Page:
Thursday, March 15, 2018

People Are Strange

Year: 2008
Director: Bryan Bertino
Cast: Scott Speedman, Liv Tyler, Gemma Ward
Run Time: 1 hour 26 minutes
MPAA Rating: R

I consider myself a wee bit of a horror expert, but one of my hugest blind spots has definitely been The Strangers, the 2008 home invasion film that was almost immediately minted as a modern classic. Now, I'm not here to strip it of that status, which it rightfully earned, but the reason I've been avoiding it for ten years is pretty similar to the reason I didn't love it as I watched it in prep for the sequel.

I don't need anything distracting Dennis from It's Always Sunny in Philadelphia.

The Strangers is about a couple: James Hoyt (Scott Speedman) and Kristin McKay (Liv Tyler). Their suffering begins long before the horror plot kicks in, because she has just refused his proposal at a friend's wedding reception (way to steal the thunder, my dude). They continue their planned trip to his family's summer house, but there's an icy rift between them that prevents them from talking in anything above a forlorn whisper.

Their night is interrupted seemingly innocuously when, in the middle of the night, an unseen girl knocks on their door, asking for Tamara. They turn her away, but when James is on a cigarette run the girl returns. It soon becomes evident that she's not alone, because she is one of a trio of masked strangers who have come to murder the crap out of this couple. Thus begins a Long Night of the Soulless, where James and Kristin struggle to survive in any way they can.

Those ways mostly involve walking veeeeeery slooooowly down hallways.

I do admire The Strangers for its bold formal choice at the beginning, pulling a Texas Chain Saw Massacre with a gravelly opening monologue about how this movie is "based on true events" that "totally happened, we promise." That's a fun move that shows how it's in touch with its horror predecessors, but it's probably the only thing about the movie that could be called fun.

Not that that's a problem. The bleak register The Strangers operates in has been a boon to many a classic chiller, but in my mind they work a little better when the movies are a little better. The Strangers has plenty of elements that really work, which we'll go into in a minute, but the pacing has some serious problems. And that's pretty shocking considering that, when all is said and done, by the time the super slow, feature-film-run-time-reaching credits roll, only one hour and seventeen minutes have elapsed.

For one thing, I just scrolled up to check something in the first paragraph and I thought I'd accidentally embedded the same screenshot twice in a row. Nope, those are two different scenes about thirty minutes apart, which should tell you just how committed to repetition this movie is: walk down a hall, hide in a small space, leave the small space, return to the small space, find a new small space, lather with blood, rinse, repeat. I understands the constraints of the low budget horror world, but the movie doesn't utilize the space for anything other than slow stalker shots of people who really should know to look behind them at least once every five minutes or so.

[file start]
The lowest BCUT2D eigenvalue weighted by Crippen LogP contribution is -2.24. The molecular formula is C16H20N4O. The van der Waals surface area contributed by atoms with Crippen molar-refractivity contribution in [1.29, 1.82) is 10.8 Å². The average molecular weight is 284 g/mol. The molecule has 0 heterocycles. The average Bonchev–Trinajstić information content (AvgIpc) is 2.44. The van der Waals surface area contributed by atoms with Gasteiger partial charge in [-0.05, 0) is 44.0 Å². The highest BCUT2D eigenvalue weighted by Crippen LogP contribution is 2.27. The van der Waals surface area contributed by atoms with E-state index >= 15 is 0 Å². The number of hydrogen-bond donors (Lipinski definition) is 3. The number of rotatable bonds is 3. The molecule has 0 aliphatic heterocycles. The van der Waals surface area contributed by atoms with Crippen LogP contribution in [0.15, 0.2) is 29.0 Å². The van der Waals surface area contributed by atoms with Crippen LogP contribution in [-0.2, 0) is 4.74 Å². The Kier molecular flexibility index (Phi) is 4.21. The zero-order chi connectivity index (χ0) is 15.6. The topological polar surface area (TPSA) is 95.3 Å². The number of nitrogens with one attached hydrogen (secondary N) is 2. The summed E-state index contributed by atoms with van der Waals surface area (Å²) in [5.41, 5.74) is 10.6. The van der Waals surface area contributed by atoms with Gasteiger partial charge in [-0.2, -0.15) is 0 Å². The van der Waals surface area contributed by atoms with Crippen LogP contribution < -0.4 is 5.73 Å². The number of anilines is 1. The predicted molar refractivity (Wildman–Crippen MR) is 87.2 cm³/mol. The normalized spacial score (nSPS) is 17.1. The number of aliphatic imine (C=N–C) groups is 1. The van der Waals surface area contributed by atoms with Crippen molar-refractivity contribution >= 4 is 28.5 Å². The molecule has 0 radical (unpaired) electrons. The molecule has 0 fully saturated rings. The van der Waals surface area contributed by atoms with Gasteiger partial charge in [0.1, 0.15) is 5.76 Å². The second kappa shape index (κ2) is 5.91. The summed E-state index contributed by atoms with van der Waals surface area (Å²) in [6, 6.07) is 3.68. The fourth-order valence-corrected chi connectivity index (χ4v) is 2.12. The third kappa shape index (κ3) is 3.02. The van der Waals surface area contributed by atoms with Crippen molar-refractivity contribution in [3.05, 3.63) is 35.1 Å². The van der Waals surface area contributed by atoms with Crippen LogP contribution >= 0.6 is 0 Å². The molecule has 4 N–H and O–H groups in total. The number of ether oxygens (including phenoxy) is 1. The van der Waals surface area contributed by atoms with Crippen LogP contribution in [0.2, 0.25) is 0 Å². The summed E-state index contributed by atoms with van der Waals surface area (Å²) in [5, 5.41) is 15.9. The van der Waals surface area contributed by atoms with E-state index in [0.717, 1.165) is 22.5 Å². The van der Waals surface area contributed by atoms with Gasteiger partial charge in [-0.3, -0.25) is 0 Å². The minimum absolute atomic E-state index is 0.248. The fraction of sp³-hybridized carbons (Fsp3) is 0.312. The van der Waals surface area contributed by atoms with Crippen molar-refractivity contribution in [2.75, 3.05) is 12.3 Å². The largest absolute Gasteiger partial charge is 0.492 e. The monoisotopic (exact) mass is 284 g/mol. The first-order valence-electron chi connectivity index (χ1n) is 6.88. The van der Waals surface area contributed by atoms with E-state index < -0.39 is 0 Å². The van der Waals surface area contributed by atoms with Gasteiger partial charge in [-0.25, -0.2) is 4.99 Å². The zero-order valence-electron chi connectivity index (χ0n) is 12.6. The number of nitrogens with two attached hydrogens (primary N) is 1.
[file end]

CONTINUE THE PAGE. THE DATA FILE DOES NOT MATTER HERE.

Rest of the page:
Also, the grainy handheld aesthetic the film uses just hasn't aged particularly well, but that's not entirely its fault, so I won't dwell on that one. And I hate to say it, because she does do well in the terror scenes, which are really the most important, but anytime Liv Tyler has a line of dialogue, it's delivered in a breathy whisper like she's in a hypnotic trance. Most of the movie isn't dialogue-driven, thankfully, but that vacant Marilyn Monroe burble drags you out of the movie like an electromagnet.

I wanna be stabbed by you, just you, and nobody else but you.

But all that aside, The Strangers is still spooky as heck. Home invasion movies are good at getting under the skin of just about anyone, but the masks are so spectacularly well-designed that they'll stick in your nightmares much longer than any of their peers. And the sound design is also pretty sharp, buffeting you with eerie silence until a sudden sharp shock slices through the tension. 

But one thing that really skeeves me out the most is the fact that the masked figures here are actually given a voice. It is established horror movie dogma that masked killers don't speak, because it is scarier that way. But when the doll face mask mutters one line in a cruel monotone, that's even creepier because it's not supposed to happen. By breaking the rules and conventions of the horror genre, The Strangers reached an even higher plane than those that came before, at least for one scene, and that's the reason it's a classic.

The atmosphere created by The Strangers is unassailable, and certainly the reason it has enjoyed such a sterling reputation in spite of its fairly major flaws.

That said, the bleakness and lack of catharsis in this movie isn't for everyone. You have to be in a certain mood to truly enjoy The Strangers, because it is not a movie designed to be enjoyed. It's designed to be a sensory battering ram, and it's just as blunt, crude, and powerful as you'd expect one of those to be.

TL;DR: The Strangers is a solid low budget shocker, though it obviously has its limitations.
Rating: 6/10
Word Count: 926
Reviews In This Series
The Strangers (Bertino, 2008)
The Strangers: Prey at Night (Roberts, 2018)


  1. Oh, only 6/10? Pity! Count me amongst those who consider The Strangers a (minor) modern classic. Though the thirty-minutes-apart screenshot comparison made me laugh, and it is frankly true.

    1. I did LIKE it. And I'm not contesting the classic angle, it just didn't really reach me. Maybe I wasn't in the mood.